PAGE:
The life science industry requires robust quality systems to ensure product and regulatory compliance across all related functions. The FDA guidance for an effective quality management system for a pharmaceutical manufacturer, the ICH Q10 model, is based on ISO quality concepts, including GMP regulations and ICH Q8 (Pharmaceutical Development) and ICH Q9 (Quality Risk Management). The FDA guidance suggests that the quality system should enhance the following elements at all levels of the product lifecycle:
• Process performance and product quality monitoring system
• Corrective Action and Preventative Action (CAPA) system
• Change management system
• Management review of process performance and product quality
This is the minimum list of quality system elements for any pharmaceutical manufacturer. Therefore, an organization must select a quality system with applications to meet these functionalities as well as any other requirements specific to their product lifecycles. In addition, pharmaceutical companies need to implement a quality system that will align with their business practices, processes and products.
However, companies are often uncertain about whether to implement a quality management system (QMS) or the quality management modules (QM) of their existing enterprise resource planning (ERP/QM) system. Furthermore, since these systems generally have overlapping functionality, for those companies that have already implemented both systems, there may be debates about which system best addresses a given functional requirement.
Although both QMS and ERP/QM address various elements of quality and compliance, they come from different market directions and offer overlapping but different functionalities. In general, QMS focuses on automating quality processes across the enterprise (not just the quality department), while ERP/QM are more focused on quality transactions and data within supply chain and manufacturing processes. Let’s look at each of these systems in more detail.
QMS for the pharmaceutical industry is designed to automate, centralize and consolidate incident tracking, workflow management and regulatory reporting for all quality processes and practices. This software focuses on providing automated quality functionalities across the enterprise to areas from research and development to regulatory, manufacturing, IT and facilities. Quality assurance, regulatory affairs and clinical operations are specific functions that need to adhere to stringent quality and compliance standards. For quality assurance, QMS enables a company to centralize and integrate key quality processes, such as:
• Management and reporting of deviations
• Complaint handling
• Supplier quality, internal/external audits
• Change control
• GxP training management,
• Preventative maintenance and calibration
For regulatory affairs, the software captures, manages and tracks all correspondences, product registrations, electronic signatures, submissions and commitments to all healthcare authorities. QMS is typically interfaced with other internal systems, such as ERP, to enable accurate and efficient data flow across business processes.
ERP is a mature product with universal adoption in the pharmaceutical industry. As ERP product “footprints” have grown, hundreds of system modules have been added to offer specialized functionality. ERP/QM, the suite of quality modules offered by leading ERP suppliers are generally designed to automate the quality processes of the supply chain and manufacturing functions. Typical ERP/QM capabilities are:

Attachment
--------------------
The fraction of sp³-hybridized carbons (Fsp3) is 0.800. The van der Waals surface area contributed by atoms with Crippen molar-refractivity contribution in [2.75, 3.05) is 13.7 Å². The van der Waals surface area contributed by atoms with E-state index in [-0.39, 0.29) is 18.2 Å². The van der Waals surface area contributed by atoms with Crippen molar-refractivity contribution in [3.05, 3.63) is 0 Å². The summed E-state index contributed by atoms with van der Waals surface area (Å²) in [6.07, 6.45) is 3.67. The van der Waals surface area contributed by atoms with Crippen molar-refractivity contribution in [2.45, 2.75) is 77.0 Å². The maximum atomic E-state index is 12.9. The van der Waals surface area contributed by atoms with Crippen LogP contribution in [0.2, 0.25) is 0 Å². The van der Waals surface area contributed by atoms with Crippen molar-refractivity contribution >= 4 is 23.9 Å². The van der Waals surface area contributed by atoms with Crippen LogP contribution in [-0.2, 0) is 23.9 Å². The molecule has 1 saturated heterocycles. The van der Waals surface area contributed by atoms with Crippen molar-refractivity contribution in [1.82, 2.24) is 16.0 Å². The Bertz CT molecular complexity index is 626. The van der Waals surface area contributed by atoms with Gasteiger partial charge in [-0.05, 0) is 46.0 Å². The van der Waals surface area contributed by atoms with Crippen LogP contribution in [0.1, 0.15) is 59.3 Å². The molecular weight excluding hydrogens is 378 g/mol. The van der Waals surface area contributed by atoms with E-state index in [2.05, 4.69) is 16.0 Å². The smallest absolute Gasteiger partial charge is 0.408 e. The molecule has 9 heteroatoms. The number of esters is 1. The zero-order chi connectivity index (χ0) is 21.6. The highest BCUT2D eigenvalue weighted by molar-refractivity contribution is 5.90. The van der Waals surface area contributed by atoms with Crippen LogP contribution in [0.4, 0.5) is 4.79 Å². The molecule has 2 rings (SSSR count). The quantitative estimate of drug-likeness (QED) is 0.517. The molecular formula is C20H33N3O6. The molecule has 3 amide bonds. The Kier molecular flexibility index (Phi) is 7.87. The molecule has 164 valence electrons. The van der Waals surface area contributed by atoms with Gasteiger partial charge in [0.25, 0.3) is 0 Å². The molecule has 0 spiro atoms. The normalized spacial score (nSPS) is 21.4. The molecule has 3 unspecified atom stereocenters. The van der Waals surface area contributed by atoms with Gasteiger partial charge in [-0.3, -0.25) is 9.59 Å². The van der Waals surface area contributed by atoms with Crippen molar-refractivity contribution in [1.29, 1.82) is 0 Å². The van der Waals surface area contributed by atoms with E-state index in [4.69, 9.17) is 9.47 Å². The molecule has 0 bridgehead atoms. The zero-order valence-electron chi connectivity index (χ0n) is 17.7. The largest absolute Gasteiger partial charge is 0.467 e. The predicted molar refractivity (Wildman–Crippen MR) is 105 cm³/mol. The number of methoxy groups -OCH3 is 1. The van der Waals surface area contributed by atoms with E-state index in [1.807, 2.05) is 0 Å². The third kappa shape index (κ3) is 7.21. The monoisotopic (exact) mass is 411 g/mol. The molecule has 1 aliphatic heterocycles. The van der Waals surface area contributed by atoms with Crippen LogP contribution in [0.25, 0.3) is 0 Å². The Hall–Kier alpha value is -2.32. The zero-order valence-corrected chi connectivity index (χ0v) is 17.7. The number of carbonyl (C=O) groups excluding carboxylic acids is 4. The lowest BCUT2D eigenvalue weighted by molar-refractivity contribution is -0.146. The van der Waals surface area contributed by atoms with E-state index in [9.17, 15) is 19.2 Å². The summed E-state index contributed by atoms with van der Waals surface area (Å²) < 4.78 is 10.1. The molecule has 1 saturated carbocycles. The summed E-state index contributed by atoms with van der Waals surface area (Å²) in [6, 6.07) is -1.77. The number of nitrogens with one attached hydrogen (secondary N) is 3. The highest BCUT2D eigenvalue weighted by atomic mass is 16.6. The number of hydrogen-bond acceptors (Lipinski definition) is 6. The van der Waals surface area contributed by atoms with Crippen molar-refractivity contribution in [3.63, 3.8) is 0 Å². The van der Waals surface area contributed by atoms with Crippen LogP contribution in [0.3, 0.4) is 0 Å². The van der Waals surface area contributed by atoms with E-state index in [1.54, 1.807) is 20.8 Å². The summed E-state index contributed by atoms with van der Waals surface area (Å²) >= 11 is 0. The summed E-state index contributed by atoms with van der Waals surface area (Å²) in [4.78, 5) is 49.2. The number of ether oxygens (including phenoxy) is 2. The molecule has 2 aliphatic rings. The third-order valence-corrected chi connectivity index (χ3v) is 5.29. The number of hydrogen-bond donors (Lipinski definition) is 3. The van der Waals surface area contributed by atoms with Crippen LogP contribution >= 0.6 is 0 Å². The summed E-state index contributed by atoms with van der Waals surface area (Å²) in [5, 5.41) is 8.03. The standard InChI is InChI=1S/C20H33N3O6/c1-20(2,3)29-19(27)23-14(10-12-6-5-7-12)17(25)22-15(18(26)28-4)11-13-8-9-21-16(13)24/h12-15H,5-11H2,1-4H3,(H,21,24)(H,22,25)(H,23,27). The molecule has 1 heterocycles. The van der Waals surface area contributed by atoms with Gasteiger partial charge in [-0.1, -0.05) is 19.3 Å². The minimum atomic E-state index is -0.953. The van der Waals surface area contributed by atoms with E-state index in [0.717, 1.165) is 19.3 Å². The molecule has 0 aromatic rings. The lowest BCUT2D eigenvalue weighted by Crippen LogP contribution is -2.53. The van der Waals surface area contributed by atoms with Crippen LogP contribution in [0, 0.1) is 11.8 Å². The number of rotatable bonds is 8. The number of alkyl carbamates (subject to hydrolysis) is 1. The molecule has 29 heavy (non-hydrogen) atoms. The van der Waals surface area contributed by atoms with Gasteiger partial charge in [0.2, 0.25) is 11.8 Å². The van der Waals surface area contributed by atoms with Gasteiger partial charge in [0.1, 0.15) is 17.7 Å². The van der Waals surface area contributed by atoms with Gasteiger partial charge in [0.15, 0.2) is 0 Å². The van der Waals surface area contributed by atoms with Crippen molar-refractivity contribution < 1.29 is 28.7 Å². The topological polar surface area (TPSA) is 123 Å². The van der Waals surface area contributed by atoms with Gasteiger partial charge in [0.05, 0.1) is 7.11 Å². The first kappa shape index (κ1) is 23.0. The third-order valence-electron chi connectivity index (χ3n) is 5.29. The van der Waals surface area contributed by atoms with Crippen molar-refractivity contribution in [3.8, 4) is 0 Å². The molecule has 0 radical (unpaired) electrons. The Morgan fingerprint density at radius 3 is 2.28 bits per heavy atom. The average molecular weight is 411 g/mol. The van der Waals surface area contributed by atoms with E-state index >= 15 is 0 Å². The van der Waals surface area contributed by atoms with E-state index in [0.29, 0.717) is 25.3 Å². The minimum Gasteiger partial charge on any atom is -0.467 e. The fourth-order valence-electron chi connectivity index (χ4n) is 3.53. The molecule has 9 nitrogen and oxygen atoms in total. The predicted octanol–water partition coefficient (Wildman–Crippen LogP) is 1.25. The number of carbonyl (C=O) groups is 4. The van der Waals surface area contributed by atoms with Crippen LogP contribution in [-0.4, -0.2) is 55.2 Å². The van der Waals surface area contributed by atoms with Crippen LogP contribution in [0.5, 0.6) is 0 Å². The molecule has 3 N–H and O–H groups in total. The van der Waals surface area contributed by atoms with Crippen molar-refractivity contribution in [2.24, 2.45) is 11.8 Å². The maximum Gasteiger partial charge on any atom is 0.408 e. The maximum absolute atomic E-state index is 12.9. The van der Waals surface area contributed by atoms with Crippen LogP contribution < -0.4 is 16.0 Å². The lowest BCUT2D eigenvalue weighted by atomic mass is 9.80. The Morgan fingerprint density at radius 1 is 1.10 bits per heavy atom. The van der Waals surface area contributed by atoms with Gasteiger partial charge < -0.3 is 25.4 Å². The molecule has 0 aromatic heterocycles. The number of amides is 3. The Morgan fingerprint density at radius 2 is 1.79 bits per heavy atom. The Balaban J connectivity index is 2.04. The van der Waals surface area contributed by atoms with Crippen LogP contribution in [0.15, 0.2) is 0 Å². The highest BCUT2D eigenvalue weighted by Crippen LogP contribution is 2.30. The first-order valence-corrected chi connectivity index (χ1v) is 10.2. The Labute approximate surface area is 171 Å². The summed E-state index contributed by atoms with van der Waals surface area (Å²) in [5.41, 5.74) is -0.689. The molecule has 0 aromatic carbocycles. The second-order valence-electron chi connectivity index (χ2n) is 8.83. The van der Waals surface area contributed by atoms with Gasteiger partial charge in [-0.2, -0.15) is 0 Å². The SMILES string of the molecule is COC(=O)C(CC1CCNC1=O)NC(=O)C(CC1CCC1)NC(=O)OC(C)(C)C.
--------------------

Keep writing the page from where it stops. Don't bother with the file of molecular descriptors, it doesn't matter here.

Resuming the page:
• Quality planning
• Supplier management
• Quality control
• Quality assurance
• Quality transactions throughout
In addition, batch record information, which is integral to both the manufacturing process and quality management, is typically recorded in the ERP system.
Fundamentally, QMS are designed to automate quality functions throughout the company, and are oriented around the recording, management and resolution of incidents. Fundamentally, ERP/QMs are designed to automate the quality activities within the supply chain and manufacturing, and are oriented around product and process data. These are important factors as they reflect the necessary priorities of the quality and manufacturing functions respectively.
Even though QMS and ERP/QM have different focus and orientation, there are a number of overlapping capabilities from each of these systems (See Figure 1 above). The overlap in capabilities is primarily in supply chain quality transactions and may include:
• Supplier management
• Supplier audit
• Quality control
• Batch records
• Analysis and reporting
• Calibration and maintenance
These overlapping capabilities that have emerged within these two quality systems have created some confusion in the marketplace among some of the functions within life science companies. This is because similar terms used for various capabilities within the two systems actually represent capabilities with somewhat different functionalities. For example, both systems show capabilities of quality control. However, the capabilities behind the term quality control for ERP/QM represent functions like SPC/control chart analysis and supplier qualification and evaluation. Quality control under this system is focused on the processes and transactions around procurement, production, final inspection and storage of product. Quality control for QMS represents broader capabilities that may relate to not only the product lifecycle, but also the enterprise, such as management and reporting of deviations, complaint handling, internal/external audits, change control and CAPA.